Tags: Enrichment, In This Issue
Following his great success, one of Jeff Kinney's personal indulgences was purchasing the home next door to his Plainville, MA residence. The space has become his office and studio, A Diary of a Wimpy Kid headquarters, if you will.
I interviewed Mr. Kinney one morning just after his lawn to lawn commute.
So, what is your process? Do you sketch and then write or is it the other way around?
"I work on the jokes first for about four months. I stop at about 350 jokes as that is the usual number to make a good book. The manuscript is next and takes about three weeks. The illustrations are the next step and can take upwards of 350 hours. The Third Wheel illustration process was compressed into the time period of a month. So I ate many meals on my lap while drawing."
Was there a particular book from your "kidhood" that inspires your writing?
"No specific book set me on my path, but comics were very influential. I regularly read newspaper comic strips such as Calvin and Hobbes and The Far Side. I enjoyed my father's comic books from the fifties, too, like Donald Duck and Uncle Scrooge. He passed his comics down to me, and now I have had the privilege of sharing them with my sons."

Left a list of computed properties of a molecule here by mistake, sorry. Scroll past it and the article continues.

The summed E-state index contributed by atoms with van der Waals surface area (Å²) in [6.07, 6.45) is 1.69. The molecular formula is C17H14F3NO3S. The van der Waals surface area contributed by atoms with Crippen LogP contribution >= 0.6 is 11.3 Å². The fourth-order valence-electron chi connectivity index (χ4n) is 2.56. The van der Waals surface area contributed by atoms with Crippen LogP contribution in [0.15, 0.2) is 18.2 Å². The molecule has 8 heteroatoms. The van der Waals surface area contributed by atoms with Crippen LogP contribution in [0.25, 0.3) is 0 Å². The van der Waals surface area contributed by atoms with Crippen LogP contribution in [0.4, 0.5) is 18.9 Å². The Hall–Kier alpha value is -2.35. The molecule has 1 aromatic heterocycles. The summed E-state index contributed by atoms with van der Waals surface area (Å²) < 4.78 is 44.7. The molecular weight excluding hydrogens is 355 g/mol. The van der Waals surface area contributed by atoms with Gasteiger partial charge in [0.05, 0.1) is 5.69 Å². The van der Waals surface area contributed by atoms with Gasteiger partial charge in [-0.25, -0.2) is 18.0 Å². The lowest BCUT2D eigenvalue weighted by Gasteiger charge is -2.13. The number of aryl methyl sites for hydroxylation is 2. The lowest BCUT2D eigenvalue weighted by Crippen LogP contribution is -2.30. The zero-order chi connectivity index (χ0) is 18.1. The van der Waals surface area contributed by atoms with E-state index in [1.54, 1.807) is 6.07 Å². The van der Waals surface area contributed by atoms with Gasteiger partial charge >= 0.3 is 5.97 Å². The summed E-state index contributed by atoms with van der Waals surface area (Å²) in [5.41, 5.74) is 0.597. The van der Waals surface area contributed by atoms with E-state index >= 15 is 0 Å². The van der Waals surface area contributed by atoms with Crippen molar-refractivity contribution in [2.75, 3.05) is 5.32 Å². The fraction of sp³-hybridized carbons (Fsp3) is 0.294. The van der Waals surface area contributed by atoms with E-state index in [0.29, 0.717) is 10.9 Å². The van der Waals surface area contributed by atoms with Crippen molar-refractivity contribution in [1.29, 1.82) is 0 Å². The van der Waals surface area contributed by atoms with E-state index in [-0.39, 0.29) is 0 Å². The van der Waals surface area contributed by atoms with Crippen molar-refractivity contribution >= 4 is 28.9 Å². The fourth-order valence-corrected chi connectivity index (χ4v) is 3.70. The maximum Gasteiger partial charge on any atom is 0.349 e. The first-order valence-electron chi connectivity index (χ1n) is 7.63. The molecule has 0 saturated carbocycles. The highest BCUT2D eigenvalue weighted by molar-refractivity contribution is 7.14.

What would you say to teachers or parents who feel as though your books do not constitute legitimate reading?
"I would not call my work "high literature" but it definitely has a valid place on library shelves. The Diary of a Wimpy Kid series has turned many kids on to reading, and I am very proud of my approach to humor as it relates to kids. The books are their own kind of thing. They don't pretend to be something they're not. My characters are believable and kids can really relate to them, particularly the social situations."
Do you have any bits of wisdom for aspiring young authors and illustrators?
"Take your time developing an idea. It took me eight years to get my work published. I often feel like kids think their first effort is their only effort. It is important to nurture and improve ideas over time. It takes a tiny germ of an idea and a great deal of time and effort to make it into a fully realized product."
What's an example of the funny questions kids ask you at your book signings?
"Well, a kid in the UK asked me why I still keep my job now that I've already sold millions of books. I love my job, why wouldn't I keep doing it?"
Did you purposely choose to visit independent book sellers on this book tour?
"We realized as we have created bigger events for our books, we weren't going to the stores that made The Wimpy Kid books a success in the first place. I'd like to thank the fans in the Midwest. We were very warmly received and are so happy we did the tour there. I signed over 17,000 books on the domestic leg of our tour!"
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